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Tuesday, 25 November 1986
Page: 3704


Mr HALVERSON(10.54) —Tonight I make a plea for the provision of proper teaching environments for disabled people. Over a year ago, it became apparent that the Federal Government was effecting regionalisation of the rehabilitation service of the Department of Community Services' disability program. This year, an acceleration of this program was announced. To this end, the Coonac Rehabilitation Centre in Melbourne has already been sold. The Payneham Rehabilitation Centre in Adelaide is closing. The Rehabilitation Centre, Taringa, in Brisbane is to be auctioned later this month. The Queen Elizabeth II Rehabilitation Centre in Sydney is to be auctioned in February-March 1987 and the Mount Wilga Rehabilitation Centre in Sydney is to be auctioned also in February-March 1987. In my electorate of Casey there is a facility called Yarra Me which is a training centre for quadriplegics. The Government's stated intention is to dismantle and sell such specialised centres and replace them with a variety of regional units. These are to be rooms, halls, sections of hospitals, parts of technical and further education colleges and anywhere deemed to be appropriate to the bureaucrats. The educational elements are to be provided mainly through TAFE colleges. This is totally impracticable and in fact unworkable. The TAFE colleges are not equipped to handle and teach the handicapped, who require special desks, chairs, various aids, et cetera. Many TAFE colleges do not have wheelchair access throughout, especially those with multi-level facilities.

The people also require trained teachers who are psychologically suited. Honourable members must realise that here we are considering pupils who may be deaf or blind, or both, paraplegics, quadriplegics, who may have psychological problems or who may have one hand or no hands. I ask: How many TAFE colleges have people capable of teaching one-handed keyboarding? Not only does the Queen Elizabeth II Centre in Sydney have two such experts, but one of them has published the only textbook available on the subject. Over 60 one-handed keyboarders have passed through QEII. These days high technology keyboarding provides an increasing opportunity for employment as well as being a communication mode for many disabled who can no longer handwrite without fatigue and legibility loss. Records show that a huge proportion of the QEII Centre successful graduates are former TAFE failures. This is not a reflection on the TAFEs, as the philosophies behind the two teaching concepts are by necessity so different. It merely points up the proposed scheme's inappropriateness and inadequacies.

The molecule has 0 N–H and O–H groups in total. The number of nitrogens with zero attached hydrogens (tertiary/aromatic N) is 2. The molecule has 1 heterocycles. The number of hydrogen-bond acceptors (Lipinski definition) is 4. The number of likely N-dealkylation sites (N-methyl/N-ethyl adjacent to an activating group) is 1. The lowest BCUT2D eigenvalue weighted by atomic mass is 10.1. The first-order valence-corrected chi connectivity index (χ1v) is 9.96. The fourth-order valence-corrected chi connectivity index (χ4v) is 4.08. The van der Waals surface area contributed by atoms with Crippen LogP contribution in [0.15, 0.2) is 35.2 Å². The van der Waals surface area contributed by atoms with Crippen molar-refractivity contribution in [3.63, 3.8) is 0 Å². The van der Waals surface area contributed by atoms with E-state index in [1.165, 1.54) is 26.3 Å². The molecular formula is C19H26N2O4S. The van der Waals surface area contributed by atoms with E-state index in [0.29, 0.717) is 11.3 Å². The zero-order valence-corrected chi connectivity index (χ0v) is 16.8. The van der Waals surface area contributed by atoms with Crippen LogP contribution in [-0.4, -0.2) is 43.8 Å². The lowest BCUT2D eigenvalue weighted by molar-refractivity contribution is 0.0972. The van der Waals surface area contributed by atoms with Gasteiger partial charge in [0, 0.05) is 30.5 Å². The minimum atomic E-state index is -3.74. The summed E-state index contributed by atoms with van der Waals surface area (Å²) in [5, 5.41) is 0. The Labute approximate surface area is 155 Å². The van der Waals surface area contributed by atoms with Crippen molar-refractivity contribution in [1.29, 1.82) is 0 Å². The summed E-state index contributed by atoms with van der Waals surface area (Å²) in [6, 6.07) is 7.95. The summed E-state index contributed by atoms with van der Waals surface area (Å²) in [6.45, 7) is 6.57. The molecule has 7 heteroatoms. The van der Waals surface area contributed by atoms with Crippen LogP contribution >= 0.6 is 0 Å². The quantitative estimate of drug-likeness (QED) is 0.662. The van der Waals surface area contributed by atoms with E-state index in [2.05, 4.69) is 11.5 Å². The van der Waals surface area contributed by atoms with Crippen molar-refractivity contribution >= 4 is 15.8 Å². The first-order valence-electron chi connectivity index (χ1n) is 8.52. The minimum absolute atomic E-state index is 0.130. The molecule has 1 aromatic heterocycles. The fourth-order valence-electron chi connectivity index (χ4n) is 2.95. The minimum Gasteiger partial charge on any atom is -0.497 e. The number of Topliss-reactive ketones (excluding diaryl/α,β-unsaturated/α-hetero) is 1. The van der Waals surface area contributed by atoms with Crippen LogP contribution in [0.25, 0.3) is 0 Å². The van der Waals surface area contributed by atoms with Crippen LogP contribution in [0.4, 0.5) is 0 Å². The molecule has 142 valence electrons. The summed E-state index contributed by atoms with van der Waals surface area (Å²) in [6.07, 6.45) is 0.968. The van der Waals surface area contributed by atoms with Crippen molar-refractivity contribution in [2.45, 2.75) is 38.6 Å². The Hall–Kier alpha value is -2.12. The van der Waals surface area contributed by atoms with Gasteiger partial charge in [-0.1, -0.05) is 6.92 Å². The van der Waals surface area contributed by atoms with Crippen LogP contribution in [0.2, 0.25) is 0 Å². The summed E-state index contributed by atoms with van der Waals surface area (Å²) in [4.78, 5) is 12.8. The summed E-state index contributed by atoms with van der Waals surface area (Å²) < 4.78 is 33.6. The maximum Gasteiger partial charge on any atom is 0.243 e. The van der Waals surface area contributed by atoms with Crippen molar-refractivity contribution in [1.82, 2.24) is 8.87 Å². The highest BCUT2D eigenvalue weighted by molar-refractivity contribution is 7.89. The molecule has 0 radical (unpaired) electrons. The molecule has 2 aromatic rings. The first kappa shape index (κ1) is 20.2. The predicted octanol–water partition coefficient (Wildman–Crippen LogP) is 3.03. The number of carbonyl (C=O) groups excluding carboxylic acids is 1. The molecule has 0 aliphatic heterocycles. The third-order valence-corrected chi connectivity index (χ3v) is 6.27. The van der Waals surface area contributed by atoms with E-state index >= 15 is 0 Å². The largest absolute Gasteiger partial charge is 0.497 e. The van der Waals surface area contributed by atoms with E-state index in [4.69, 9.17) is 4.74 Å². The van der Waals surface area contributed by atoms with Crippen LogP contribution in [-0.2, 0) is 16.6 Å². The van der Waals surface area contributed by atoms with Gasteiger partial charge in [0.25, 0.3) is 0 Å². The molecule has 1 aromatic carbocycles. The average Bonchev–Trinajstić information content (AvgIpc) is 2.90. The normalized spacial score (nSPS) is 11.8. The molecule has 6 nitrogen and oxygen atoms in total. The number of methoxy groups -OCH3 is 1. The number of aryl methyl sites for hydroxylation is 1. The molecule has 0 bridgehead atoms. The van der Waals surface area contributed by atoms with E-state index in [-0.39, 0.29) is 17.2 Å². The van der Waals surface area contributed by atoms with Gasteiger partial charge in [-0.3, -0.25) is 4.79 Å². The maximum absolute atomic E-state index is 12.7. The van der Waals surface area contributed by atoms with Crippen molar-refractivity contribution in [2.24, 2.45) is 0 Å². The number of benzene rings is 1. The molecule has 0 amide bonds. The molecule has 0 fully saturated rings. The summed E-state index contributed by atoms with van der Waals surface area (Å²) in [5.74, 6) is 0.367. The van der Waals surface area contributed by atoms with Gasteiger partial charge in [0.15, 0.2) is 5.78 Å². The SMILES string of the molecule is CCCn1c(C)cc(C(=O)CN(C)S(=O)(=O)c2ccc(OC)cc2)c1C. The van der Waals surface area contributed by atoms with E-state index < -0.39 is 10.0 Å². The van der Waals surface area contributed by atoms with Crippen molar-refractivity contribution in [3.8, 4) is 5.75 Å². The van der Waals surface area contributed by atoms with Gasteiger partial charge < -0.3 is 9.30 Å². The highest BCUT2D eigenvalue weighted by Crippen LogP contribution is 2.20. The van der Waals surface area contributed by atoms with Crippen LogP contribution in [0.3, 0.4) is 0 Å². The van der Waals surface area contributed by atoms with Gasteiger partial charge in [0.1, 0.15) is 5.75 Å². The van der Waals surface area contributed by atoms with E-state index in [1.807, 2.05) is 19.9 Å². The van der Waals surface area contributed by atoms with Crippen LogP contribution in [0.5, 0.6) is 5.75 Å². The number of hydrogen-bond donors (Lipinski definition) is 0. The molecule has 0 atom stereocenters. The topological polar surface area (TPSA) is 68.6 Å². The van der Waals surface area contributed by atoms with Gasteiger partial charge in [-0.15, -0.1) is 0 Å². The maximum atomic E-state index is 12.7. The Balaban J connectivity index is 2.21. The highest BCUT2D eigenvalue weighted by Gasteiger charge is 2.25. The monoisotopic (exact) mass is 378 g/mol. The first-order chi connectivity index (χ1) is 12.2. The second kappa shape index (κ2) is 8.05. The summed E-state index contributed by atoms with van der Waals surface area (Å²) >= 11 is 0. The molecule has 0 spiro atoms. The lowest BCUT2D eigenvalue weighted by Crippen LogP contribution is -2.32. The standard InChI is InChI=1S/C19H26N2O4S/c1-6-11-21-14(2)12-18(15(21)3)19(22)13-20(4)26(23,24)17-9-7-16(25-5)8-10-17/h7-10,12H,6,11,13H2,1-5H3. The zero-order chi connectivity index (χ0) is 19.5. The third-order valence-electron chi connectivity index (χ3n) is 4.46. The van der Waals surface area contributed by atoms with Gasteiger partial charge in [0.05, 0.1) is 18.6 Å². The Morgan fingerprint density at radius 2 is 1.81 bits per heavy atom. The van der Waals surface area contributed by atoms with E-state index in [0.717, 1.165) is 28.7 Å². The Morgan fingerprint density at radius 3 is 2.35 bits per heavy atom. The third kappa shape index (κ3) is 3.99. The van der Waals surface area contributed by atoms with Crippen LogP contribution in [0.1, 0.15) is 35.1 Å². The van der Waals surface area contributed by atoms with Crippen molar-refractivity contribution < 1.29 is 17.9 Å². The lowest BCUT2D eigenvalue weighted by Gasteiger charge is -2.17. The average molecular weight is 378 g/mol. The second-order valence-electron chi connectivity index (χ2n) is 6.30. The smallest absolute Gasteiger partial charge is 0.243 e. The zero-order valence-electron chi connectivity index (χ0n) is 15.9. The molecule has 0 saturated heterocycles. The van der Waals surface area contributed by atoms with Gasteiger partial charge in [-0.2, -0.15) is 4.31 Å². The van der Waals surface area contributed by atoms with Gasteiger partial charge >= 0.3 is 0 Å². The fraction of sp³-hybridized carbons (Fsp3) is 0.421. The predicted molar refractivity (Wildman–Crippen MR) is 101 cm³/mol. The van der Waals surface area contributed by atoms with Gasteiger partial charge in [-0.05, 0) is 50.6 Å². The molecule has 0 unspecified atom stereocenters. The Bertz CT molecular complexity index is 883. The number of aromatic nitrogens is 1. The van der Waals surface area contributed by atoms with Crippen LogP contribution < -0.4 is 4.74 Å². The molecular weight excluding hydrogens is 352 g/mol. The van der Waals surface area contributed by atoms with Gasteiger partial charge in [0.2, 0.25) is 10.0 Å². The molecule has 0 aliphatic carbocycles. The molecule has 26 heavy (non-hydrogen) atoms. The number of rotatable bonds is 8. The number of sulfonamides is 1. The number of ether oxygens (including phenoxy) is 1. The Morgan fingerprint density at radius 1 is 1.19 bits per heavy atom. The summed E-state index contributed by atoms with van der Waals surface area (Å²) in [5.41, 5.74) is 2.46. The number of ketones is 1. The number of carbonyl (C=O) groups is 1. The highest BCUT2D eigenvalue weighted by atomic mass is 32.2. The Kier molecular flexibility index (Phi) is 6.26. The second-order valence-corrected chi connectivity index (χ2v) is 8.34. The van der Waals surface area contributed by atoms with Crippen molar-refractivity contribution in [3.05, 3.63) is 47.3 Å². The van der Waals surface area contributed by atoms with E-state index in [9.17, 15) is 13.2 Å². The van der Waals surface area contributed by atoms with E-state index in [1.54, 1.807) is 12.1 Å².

Centres such as the Queen Elizabeth II were equipped specifically to cater to these highly individualistic and demanding conditions. The QEII Centre has developed, over its 10 years, a pool of experts working in a variety of disciplines. It is vocationally oriented and endeavours to place its sometimes severely disabled clients in the work force. It has physiotherapists, occupational therapists and hydro-therapists-and the large hot pools that this attention demands-speech therapists, and psychological and rehabilitation counsellors. For example, a teacher finding a problem such as, say, the early tiring of a client, has immediate access to the appropriate therapist for seating adjustment. Such interaction between disciplines is essential for success in teaching under such difficult circumstances.

One does not need to be a systems analyst to appreciate the efficiency of containing all of these facilities and skills in one central location. On examining the Government's proposal, it becomes obvious to anyone not only that it will not work as satisfactorily, but that it will not work at all. In fact, it is obvious that, despite the honeyed promises of the Minister for Community Services (Senator Grimes), it is not intended to work at all.

Question resolved in the affirmative.

House adjourned at 10.59 p.m.